All photos by Eric Wolfinger, courtesy of Mother Wolf
All photos by Eric Wolfinger, courtesy of Mother Wolf

Dish By DishLos Angeles

How Mother Wolf’s Evan Funke Puts His Stamp on Roman Food, In Five Dishes


Although Evan Funke’s name has been synonymous with Italian food in Los Angeles for some time, his elegant new Hollywood restaurant Mother Wolf marks a departure for the chef: Instead of picking and choosing from multiple regions like he does at his beloved Venice trattoria Felix, his menu at Mother Wolf is laser-focused on the cuisine of the Eternal City.

“In Rome, there’s this fantastic juxtaposition between the modern city and the pastoral community that exists today. It’s a living museum. I find that so spectacularly magnetic,” Funke says. “Even though their cuisine has been informed by surrounding regions, Romans are very proud of what is and what is not Roman.”

Although he pays homage to the history and lore behind Roman cuisine — Funke is passionate about culinary research — his approach is to respect tradition while making each dish his own. “I read somewhere that if a story for a dish doesn’t exist, Italians will make it up. They’re interested in preserving what they hold dear,” Funke says. “I love being part of that storytelling.”

Mother Wolf, named for the mythological Lupa Capitolina that’s immortalized in statues all over Rome, also tips its hat to tradition in the form of old Hollywood glitz. Housed in the Art Deco-era Citizen News building, the restaurant oozes glamor: Think imported Murano glass chandeliers, marble tabletops and bars, waitstaff in waistcoats, and Gio Ponti-inspired seating. That elegance doesn’t necessarily translate to stuffiness, though. On any given night, you might eat Funke’s housemade pastas to a soundtrack of 80s and 90s hip-hop.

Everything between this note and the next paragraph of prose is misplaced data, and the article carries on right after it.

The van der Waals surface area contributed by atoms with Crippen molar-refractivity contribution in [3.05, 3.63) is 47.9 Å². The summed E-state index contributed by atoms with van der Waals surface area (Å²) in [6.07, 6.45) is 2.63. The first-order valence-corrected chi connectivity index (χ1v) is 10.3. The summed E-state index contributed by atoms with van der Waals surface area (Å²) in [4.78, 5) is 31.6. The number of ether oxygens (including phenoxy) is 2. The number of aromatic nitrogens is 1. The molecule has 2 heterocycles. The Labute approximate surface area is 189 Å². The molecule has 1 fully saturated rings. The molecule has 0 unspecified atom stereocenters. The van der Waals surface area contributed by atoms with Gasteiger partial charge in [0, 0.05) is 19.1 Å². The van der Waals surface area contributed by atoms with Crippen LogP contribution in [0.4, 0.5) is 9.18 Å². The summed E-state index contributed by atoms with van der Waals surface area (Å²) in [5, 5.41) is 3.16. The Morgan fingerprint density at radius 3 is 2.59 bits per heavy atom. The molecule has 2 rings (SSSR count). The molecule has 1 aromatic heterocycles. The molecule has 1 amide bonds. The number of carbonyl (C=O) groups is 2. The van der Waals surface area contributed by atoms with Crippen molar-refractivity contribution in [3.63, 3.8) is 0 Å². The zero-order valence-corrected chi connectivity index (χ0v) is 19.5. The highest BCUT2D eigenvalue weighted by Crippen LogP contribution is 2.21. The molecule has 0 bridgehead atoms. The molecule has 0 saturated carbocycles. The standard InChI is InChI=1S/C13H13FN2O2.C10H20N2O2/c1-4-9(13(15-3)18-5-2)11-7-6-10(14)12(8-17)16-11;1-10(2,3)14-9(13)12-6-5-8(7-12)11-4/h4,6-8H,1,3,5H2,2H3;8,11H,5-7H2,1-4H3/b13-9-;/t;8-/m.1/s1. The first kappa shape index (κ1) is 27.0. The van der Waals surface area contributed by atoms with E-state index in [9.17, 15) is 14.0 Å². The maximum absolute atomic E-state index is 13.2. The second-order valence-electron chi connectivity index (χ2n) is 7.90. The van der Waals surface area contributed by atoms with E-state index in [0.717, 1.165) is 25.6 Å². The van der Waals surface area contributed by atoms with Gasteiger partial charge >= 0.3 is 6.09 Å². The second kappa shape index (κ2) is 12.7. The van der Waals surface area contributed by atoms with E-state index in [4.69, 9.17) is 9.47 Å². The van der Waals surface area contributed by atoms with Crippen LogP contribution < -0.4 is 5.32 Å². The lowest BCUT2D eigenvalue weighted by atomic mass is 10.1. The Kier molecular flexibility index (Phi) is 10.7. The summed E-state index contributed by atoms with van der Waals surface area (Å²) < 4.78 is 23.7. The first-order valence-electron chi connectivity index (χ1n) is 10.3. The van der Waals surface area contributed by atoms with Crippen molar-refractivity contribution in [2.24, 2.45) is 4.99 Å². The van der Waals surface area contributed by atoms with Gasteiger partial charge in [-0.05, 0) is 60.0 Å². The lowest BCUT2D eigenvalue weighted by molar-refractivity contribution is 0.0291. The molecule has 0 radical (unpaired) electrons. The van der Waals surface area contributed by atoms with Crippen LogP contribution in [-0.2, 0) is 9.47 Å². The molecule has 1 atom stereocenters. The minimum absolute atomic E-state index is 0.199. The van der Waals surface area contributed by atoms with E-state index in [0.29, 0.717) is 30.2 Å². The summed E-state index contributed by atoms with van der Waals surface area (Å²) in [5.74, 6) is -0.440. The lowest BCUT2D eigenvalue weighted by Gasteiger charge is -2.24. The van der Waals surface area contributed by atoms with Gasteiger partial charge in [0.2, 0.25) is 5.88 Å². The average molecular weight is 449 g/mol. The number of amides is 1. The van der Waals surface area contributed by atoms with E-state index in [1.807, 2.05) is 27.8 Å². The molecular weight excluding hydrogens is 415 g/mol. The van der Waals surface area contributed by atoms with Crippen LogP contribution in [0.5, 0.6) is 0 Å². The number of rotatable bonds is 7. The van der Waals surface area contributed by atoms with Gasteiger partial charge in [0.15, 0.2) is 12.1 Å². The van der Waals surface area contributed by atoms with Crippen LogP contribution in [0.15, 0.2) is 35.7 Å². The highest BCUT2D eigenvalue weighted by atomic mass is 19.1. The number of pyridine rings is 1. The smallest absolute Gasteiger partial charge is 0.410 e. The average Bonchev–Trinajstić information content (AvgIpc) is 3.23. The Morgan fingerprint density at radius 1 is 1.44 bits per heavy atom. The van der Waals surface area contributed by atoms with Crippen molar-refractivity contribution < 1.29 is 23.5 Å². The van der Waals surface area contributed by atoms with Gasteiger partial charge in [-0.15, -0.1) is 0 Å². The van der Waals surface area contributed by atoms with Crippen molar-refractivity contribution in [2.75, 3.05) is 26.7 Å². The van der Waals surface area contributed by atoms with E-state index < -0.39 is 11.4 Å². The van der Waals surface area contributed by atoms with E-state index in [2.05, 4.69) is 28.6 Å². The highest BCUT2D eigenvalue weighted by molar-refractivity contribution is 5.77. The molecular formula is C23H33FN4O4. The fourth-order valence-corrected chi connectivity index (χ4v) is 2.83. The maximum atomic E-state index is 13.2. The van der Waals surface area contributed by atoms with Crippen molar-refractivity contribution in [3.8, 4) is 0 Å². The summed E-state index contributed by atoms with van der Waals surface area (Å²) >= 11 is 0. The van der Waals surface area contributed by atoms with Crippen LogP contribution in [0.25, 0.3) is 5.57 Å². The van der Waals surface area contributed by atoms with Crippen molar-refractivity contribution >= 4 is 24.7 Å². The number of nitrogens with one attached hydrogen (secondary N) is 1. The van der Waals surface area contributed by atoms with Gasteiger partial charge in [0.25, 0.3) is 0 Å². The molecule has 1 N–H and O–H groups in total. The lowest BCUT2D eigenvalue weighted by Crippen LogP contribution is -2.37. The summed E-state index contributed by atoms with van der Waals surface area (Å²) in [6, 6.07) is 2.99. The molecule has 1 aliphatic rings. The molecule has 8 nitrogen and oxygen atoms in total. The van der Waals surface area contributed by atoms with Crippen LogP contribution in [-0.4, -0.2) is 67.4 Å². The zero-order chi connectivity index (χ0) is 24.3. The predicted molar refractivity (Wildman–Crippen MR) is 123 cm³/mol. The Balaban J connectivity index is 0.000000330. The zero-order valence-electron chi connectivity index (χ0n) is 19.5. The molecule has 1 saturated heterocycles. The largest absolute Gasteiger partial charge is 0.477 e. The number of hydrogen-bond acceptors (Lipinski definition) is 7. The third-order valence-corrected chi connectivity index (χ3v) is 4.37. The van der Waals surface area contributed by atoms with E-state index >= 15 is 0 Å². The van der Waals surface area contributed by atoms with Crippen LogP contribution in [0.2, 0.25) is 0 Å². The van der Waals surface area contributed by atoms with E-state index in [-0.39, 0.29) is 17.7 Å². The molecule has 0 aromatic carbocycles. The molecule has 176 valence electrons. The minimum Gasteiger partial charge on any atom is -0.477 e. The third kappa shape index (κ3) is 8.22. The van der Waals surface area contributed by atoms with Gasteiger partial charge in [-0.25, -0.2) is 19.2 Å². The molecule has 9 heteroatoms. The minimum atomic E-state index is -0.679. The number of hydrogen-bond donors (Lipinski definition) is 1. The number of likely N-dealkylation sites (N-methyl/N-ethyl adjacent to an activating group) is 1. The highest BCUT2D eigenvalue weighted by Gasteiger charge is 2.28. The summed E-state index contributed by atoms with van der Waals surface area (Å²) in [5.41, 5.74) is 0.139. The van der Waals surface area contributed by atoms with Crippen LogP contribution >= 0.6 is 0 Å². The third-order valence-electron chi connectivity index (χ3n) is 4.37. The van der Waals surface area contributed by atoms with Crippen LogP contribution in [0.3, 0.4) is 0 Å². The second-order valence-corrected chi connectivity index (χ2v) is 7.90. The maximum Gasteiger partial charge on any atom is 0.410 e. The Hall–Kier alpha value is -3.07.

“Felix is a trattoria, while Mother Wolf is this grand room that feels very adult and luxurious — but I’m a sucker for a great song and a great beat. It’s still an Evan Funke restaurant,” he says.

Here’s how Funke is interpreting Roman cuisine, in five dishes.

1. Puntarella Alla Romana

“Five years ago, you couldn’t find puntarella, the iconic chicory from Catalonia, in Los Angeles. When I would travel to Italy, I’d bring seeds back — both legally and illegally — and try to find farmers who were willing to grow it. You can now find greens like puntarella, Treviso, and Castelfranco at the farmers markets.

A puntarella salad is both a very quintessential Roman dish and a very wintery dish. It’s such a beautiful vegetable; it has chunky spears that almost look like super-fat asparagus, with long leaves shooting out. In Italy, it’s incredibly bitter, but the water here in L.A. has softened up the taste.

We dress the puntarella in a very simple anchovy vinaigrette made with anchovies from Chitarra, and finish it with a cheese called Caciotta Romana. It’s a soft, super-creamy sheep’s milk cheese. The cheese is not traditional, so this is an example of a dish that I’ve respectfully altered.”

2. Supplì al Telefono

“When it comes to fried rice croquettes, think of arancini as the language, while suppli is the Roman dialect. [Suppli are deep-fried rice balls filled with tomato ragu and mozzarella cheese.] The root of ‘supplì’ comes from a French word for ‘surprise,’ and then ‘al telefono’ refers to when you open them and the mozzarella cheese stretches out like a telephone line.